When you went to law school or started thinking about starting your own practice, did you have dreams of waking up in the morning, walking down the hall to another room in your house and sitting down to do legal work? Did you hope to bounce ideas off of the dog, or plan strategy watching Matlock re-runs at 2 p.m.?
I’m sorry, I just don’t get this “Do I need an office?” back and forth, in which my “future of law” friends are quick to say “You don’t need an office.”
No, you don’t need an office. They’re right. You also don’t need to wear clothes that make you look respectable. You don’t even have to have any idea what you’re doing. You can work from your computer in your dining room, in shorts, and find answers (some which are correct) to questions like “how to draft a will,” on the internet. Some client, somewhere, will hire you. Maybe a few.
As you build your practice, you can do everything small, cheap, and sloppy. Forget about being downtown or by the courthouse. Forget about having to dress like you want to be hired for important legal work. Forget about building anything of significance. Just stay home and be happy that you’re saving money every month on an office. Way to go. Hopefully you won’t take advice from business owners who know building a business takes investment….
Divorce Lawyer Lee Rosen, who writes some great stuff about the practice of law (and won’t be mean to you), has a few posts on this topic.
More than 20 years ago, he quit his law firm job and, as he puts it:
I rented a room in someone else’s office and bought some furniture. I was up and running in 48 hours and off to the races. I worked like crazy chasing after new clients, scrambling to get the work done while figuring out how to deal with the mundane issues of setting up a law practice. It was crazy, exhausting, and exhilarating.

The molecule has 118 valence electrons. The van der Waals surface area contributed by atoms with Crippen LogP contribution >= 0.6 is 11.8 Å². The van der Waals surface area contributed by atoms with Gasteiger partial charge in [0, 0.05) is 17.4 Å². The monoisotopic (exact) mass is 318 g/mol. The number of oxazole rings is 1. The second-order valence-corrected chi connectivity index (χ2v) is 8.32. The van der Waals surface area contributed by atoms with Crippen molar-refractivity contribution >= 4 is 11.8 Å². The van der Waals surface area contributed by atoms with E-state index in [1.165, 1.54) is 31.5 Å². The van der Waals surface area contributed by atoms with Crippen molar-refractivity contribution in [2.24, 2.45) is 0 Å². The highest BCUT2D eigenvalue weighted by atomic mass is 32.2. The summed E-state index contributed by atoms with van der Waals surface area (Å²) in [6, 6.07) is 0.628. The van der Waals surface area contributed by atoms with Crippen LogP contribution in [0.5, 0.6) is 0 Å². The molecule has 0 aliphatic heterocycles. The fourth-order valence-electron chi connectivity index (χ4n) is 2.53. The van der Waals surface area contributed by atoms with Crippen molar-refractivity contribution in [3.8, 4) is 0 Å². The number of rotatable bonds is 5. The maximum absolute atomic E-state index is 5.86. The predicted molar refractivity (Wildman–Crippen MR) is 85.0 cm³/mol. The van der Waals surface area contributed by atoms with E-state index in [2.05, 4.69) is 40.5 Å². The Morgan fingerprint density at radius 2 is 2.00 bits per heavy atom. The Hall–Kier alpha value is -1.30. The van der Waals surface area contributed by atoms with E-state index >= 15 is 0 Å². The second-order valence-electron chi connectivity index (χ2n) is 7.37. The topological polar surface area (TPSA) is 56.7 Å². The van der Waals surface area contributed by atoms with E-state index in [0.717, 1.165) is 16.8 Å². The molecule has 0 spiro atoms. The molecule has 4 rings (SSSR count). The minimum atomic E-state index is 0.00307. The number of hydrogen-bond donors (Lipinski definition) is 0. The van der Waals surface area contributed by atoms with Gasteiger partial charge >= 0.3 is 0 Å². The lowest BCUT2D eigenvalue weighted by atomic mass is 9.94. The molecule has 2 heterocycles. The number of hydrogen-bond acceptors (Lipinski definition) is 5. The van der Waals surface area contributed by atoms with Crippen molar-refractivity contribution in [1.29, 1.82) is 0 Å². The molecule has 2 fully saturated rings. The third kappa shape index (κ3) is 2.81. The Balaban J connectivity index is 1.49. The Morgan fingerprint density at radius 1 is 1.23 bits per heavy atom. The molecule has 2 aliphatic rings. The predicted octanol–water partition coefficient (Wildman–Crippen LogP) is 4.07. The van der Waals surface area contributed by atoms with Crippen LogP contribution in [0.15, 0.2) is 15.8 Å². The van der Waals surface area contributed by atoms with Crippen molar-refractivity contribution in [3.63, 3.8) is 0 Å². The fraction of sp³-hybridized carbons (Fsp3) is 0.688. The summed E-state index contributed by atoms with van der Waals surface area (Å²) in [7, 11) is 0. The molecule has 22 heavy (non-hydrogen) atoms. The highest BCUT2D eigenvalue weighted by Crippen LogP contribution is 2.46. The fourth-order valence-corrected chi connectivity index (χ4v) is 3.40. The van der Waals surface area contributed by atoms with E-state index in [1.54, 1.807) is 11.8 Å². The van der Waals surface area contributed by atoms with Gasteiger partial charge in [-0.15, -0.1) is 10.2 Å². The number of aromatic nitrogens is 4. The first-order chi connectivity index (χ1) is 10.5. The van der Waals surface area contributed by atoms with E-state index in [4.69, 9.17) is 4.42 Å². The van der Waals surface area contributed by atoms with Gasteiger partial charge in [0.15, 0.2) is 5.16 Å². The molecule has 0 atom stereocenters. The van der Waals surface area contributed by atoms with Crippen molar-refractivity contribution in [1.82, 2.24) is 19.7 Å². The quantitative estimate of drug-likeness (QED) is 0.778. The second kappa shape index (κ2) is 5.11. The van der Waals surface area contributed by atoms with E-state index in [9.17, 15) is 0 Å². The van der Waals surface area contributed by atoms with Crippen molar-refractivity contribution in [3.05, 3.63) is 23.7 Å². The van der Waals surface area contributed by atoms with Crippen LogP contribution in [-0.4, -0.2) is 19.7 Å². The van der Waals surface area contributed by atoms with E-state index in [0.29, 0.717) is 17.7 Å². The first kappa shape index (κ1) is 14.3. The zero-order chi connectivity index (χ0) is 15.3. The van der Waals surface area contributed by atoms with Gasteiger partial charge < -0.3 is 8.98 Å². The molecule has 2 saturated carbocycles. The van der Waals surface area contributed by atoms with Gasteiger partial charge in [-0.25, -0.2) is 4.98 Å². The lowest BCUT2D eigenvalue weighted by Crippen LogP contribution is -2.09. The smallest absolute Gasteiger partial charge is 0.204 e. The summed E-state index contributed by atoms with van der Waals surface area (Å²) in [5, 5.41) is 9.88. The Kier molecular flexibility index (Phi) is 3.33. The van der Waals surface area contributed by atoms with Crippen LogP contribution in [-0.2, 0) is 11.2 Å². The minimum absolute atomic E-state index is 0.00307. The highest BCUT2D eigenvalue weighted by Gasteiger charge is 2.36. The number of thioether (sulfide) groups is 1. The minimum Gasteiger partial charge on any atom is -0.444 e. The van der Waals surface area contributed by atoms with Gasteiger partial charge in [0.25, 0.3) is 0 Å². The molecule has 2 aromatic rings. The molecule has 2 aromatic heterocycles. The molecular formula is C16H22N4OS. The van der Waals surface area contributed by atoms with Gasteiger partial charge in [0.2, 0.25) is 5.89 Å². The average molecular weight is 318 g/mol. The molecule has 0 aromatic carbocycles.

The first year he made $700.
Lee’s not a fan of the virtual law office, where the entire practice is online, but he has created a modified version of a virtual practice, where his firm uses conference space and has no offices.
So before you dive in on the hypocrisy here, understand that Lee started out with a cheap office, built relationships and thus his practice, opened more offices, and then determined that he could be more efficient with physical conference space and no offices. He built something before he made the decision to go without an office.
For those of you that went to a college where you lived on campus the first year, think about how different your experience would be if you didn’t. You built relationships, got to know people, and then moved off campus. You’ve got a few years under your belt and a somewhat established practice, fine – move “off campus.” But to start out without an office is robbing yourself of opportunities to become a part of the greater profession.
Everyday you’re around others, you’re developing relationships, you’re saying hello to other lawyers, other business owners and the public. At some point in your practice, moving away from a business district may be OK, but why start out that way? There are advantages to leaving your house for a few hours a day and being around like-minded people (other than that place where you order complicated coffee and type away with college students.)
An office is a small investment in putting yourself in the middle of the business world, instead of 10 feet from your bedroom. You can’t afford an office? You’re a lawyer, negotiate something. Especially when you’re young, or building a new practice – do what you can to be around people – and real people, not the ones on your computer screen.
But then again, maybe the mailman needs a lawyer.
Brian Tannebaum will never “get on board” at the advice of failed lawyers who were never a part of the past but claim to know “the future of law.” He represents clients, every day, in criminal and lawyer discipline cases without the assistance of an Apple device, and usually gets to work (in an office, not a coffee shop) by 9 a.m. No client has ever asked if he’s on Twitter. He can be reached at email@example.com.